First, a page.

When you receive multiple offers on your home, which one do you choose?
On the surface it may seem like the offer with the highest price would win. Not always and we've discovered that an all cash offer even above your asking price may not be the best one for you.
Many times, the all cash offer is from a seasoned professional who may buy homes regularly for investment or to fix up and sell. This buyer may be the least attached to whether they get the home or not. Even if they offer to close fast, they may focus on the items they've discovered on the house that aren't quite right. They may pull out of the transaction or ask you at the 11th hour to adjust your price. Most purchase contracts indicate whether the buyer is moving in or using the home as an investment so you know with whom you're dealing. Of course if the "all cash" buyer is moving in to make this home a residence, that may be a different story.
Buyers using conventional loans, especially if they plan to move in may offer a great opportunity. Since conventional loans may require more down payment than other loans, the buyer may have more skin in the game and be more serious.
But we've also had good success with buyers using government secured loans like FHA or VA. Some sellers say don't sell to a government buyer because the appraiser will be more strict and demanding than a conventional loan. That may be true in some instances, but for the most part we've found them to be fair and only call out items that may affect the health and safety of the new buyers. The real reason we like government loan buyers for our listings is because they usually pay full price or more to get the home. It's hard for government buyers to find a seller they can work with. And we've noticed government buyers tend to stick with the transaction even if the unexpected happens. That's why our listings, if in the right price range, usually say, "FHA and VA welcome!" Just by doing that, the seller's odds of finding a buyer go up.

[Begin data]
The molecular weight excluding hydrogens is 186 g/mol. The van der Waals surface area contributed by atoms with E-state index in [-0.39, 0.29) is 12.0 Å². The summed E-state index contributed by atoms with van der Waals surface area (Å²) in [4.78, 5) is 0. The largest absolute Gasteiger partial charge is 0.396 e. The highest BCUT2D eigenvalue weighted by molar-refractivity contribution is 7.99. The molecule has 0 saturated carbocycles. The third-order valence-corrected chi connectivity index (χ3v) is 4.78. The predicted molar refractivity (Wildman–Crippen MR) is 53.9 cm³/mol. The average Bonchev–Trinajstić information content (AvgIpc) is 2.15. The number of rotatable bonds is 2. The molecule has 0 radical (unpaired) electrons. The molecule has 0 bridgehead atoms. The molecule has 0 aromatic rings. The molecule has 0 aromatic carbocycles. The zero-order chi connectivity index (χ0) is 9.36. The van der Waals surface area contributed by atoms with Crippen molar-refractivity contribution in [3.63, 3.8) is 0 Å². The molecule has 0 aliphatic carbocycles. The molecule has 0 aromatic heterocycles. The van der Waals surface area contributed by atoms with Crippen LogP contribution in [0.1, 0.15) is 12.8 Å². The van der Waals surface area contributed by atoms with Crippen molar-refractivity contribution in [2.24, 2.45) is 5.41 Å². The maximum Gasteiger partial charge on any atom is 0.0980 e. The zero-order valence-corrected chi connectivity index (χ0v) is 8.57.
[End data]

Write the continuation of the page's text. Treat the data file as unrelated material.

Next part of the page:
As you can see, the most important item before considering an offer is to have your agent call the agent representing the buyer and find out a little about them. How do they feel about the house? Are they excited to buy or is this just one of a bunch of offers they plan to make?
When you're deciding what to do with the offer, like accept it or counter offer, put yourself in the buyer's position and see what kind of a response would make all parties win.
As a seller, you can accept, reject or counter offer not just one offer but several at a time. You can counter offer some and reject others. But being too cavalier may cost you some buyers. Seek the advice of your agent or broker. Ask yourself, do I really need to struggle to get every last penny or will their offer reasonably get you to your goal?
If you're considering selling your home, we suggest you do so while we're still in a seller's market. To have your home evaluated by a real estate professional with over 30 years in real estate, call David Jurewicz (00661096) or RE/MAX Gold at 916.682.6454.